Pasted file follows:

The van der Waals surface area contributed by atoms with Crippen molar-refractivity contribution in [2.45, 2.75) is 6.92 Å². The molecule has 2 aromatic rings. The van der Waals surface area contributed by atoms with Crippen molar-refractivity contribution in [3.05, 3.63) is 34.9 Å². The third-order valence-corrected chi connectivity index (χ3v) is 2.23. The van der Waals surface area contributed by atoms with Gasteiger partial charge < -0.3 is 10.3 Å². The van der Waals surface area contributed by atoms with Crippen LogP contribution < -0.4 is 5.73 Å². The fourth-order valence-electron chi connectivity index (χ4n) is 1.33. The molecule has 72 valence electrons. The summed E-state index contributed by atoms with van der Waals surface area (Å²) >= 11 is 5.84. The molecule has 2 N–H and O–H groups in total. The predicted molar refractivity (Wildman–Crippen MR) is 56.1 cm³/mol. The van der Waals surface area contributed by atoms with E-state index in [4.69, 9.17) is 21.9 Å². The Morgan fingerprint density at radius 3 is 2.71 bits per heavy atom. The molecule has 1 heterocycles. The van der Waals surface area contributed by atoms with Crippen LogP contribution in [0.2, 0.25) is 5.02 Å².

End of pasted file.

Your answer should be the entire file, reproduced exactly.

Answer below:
The van der Waals surface area contributed by atoms with Crippen molar-refractivity contribution in [2.45, 2.75) is 6.92 Å². The molecule has 2 aromatic rings. The van der Waals surface area contributed by atoms with Crippen molar-refractivity contribution in [3.05, 3.63) is 34.9 Å². The third-order valence-corrected chi connectivity index (χ3v) is 2.23. The van der Waals surface area contributed by atoms with Gasteiger partial charge < -0.3 is 10.3 Å². The van der Waals surface area contributed by atoms with Crippen LogP contribution < -0.4 is 5.73 Å². The fourth-order valence-electron chi connectivity index (χ4n) is 1.33. The molecule has 72 valence electrons. The summed E-state index contributed by atoms with van der Waals surface area (Å²) >= 11 is 5.84. The molecule has 2 N–H and O–H groups in total. The predicted molar refractivity (Wildman–Crippen MR) is 56.1 cm³/mol. The van der Waals surface area contributed by atoms with E-state index in [4.69, 9.17) is 21.9 Å². The Morgan fingerprint density at radius 3 is 2.71 bits per heavy atom. The molecule has 1 heterocycles. The van der Waals surface area contributed by atoms with Crippen LogP contribution in [0.2, 0.25) is 5.02 Å².